Linklater proposes to re-deploy or re-purpose the figure of the gargoyle in relation to the Don River. At-once-recognizable figures, here they will rest in a passive position along the river, perceivable as a series of ruins. Linklater’s gargoyle sculptures focus attention on the Lower Don’s role in Toronto’s industrialization, while sparking a larger conversation regarding ongoing Indigenous and colonial occupation of the city.

Learn more about the art program »

Family Day 2017

Spend Family Day at Evergreen Brick Works! Enjoy free skating sponsored by Tricon and other outdoor activities with the family. Later, refuel with Brewer's Backyard and local food options. Bring your skates, your hiking poles, your fat bikes, or rent them from us!

Learn More

Feb 20


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Evergreen has launched a fundraising campaign, The Ribbon, to kick-start the first phase of creating the Don River Valley Park. The Ribbon is envisioned as the metaphorical link between the Valley and its diverse neighbouring communities.

Please contact Stephanie Thorson to learn more.


Don River Valley Park marks ‘First Mile’ of City of Toronto’s ravine strategy

At a news conference at Evergreen Brick Works, Toronto Mayor John Tory, joined by Evergreen CEO Geoff Cape, and the Don River Valley Park Campaign Chair Andy Chisholm, patrons and supporters, marked the ‘First Mile’ of the city-wide ravine strategy.

Lower Don Trail Improvement Construction

Construction has begun on improvements to the Lower Don Trail between Pottery Rd and Riverdale Bridge.

Improved TTC Service to Evergreen Brick Works

Starting June 19, the 28 Bayview South bus will be offering service to Evergreen Brick Works 7 days a week.

Jason Ramsey-Brown, author of Toronto's Ravines and Urban Forests, speaks at Don Dialogues: Balancing Use and Ecology event

“I think tonight is important. Over the last two years we have seen a growing momentum in discourse, dialogue and dreaming about our city's natural areas…”

A Superpark Hides in Toronto’s Don Valley

“What if Toronto had a massive park ready to be born?” asked Alex Bozikovic in a feature that he penned in The Globe and Mail.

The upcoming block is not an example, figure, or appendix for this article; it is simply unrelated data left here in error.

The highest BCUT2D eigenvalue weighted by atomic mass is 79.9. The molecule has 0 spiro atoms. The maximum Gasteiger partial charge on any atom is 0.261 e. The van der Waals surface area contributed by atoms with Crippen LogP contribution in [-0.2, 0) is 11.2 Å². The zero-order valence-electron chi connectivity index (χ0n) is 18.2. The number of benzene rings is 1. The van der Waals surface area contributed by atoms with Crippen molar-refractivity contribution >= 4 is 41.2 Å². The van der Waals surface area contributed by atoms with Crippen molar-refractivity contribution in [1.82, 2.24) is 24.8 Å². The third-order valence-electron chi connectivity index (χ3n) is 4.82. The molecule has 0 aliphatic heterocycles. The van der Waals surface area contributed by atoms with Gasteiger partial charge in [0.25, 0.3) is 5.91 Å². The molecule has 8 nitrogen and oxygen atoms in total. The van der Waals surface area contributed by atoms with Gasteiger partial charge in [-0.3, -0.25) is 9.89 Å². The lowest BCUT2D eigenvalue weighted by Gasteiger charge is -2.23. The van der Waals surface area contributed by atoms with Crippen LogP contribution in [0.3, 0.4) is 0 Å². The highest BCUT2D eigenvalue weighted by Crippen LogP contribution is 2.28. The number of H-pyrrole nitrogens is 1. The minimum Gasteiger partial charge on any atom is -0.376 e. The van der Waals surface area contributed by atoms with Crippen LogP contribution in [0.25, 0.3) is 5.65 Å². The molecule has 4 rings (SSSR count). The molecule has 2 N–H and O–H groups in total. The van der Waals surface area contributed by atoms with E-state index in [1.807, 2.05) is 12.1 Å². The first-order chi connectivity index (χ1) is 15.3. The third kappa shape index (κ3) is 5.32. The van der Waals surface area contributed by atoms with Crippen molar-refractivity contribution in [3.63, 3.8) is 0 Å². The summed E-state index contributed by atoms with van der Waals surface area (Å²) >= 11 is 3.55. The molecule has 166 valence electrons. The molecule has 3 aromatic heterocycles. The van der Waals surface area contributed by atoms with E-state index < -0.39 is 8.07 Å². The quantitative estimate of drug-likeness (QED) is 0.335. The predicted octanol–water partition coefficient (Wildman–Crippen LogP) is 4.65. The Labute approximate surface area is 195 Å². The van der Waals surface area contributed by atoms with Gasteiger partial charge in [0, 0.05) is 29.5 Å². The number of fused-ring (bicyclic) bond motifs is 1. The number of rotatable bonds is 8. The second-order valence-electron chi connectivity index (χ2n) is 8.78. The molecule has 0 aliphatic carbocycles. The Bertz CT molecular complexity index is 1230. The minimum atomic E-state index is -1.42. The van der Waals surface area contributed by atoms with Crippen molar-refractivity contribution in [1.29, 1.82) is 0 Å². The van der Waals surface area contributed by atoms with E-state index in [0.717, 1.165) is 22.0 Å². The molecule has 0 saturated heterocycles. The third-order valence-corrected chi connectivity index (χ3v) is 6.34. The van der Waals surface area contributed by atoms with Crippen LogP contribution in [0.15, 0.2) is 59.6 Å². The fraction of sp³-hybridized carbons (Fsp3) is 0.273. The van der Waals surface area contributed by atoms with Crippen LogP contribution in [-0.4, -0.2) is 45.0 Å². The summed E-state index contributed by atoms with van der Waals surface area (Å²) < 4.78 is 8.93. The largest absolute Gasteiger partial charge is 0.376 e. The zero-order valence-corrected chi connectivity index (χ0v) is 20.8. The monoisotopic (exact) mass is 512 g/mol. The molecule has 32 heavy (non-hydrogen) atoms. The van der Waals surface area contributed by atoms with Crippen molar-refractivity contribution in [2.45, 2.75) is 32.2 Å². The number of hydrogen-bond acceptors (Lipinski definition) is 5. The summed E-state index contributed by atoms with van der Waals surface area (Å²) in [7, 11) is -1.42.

A Natural Destination

Geoff Cape, CEO at Evergreen, speaks to the most central artery of Toronto’s ravine system, the Don Valley, and why now is the time for it to take centre stage in the city’s consciousness.


The Don River Valley Park is a collaborative vision, created by people committed to changing Toronto for the better, to transforming Toronto the good into Toronto the great. See our Community Supporters & Collaborators (PDF, 515KB)

Realizing this new Park will take the energy and ideas of many more. Please contact us to become a project collaborator.

Accessing the Ribbon at the Lower Don

This video paints a picture of the Don River Valley’s beautiful landscape, its special history and illustrates the barriers to accessing this urban parkland in its current state. Produced by the Ecological Design Lab at Ryerson University.

Don River Design Charette

Evergreen brought together over 75 landscape architects and designers, urban planners, City and Toronto Region Conversation Authority staff, artists and students from Ryerson University’s Ecological Design Lab and the University of Toronto’s Master of Landscape Architecture program in a design charette to ‘Imagine a Don Valley Neighbourhood’.

Ecological Design Lab at Ryerson University Collaboration

Evergreen partnered with the Ecological Design Lab at Ryerson University, under the direction of Dr. Nina-Marie Lister, in the creation of a series of studio projects exploring the revitalization of the Lower Don watershed.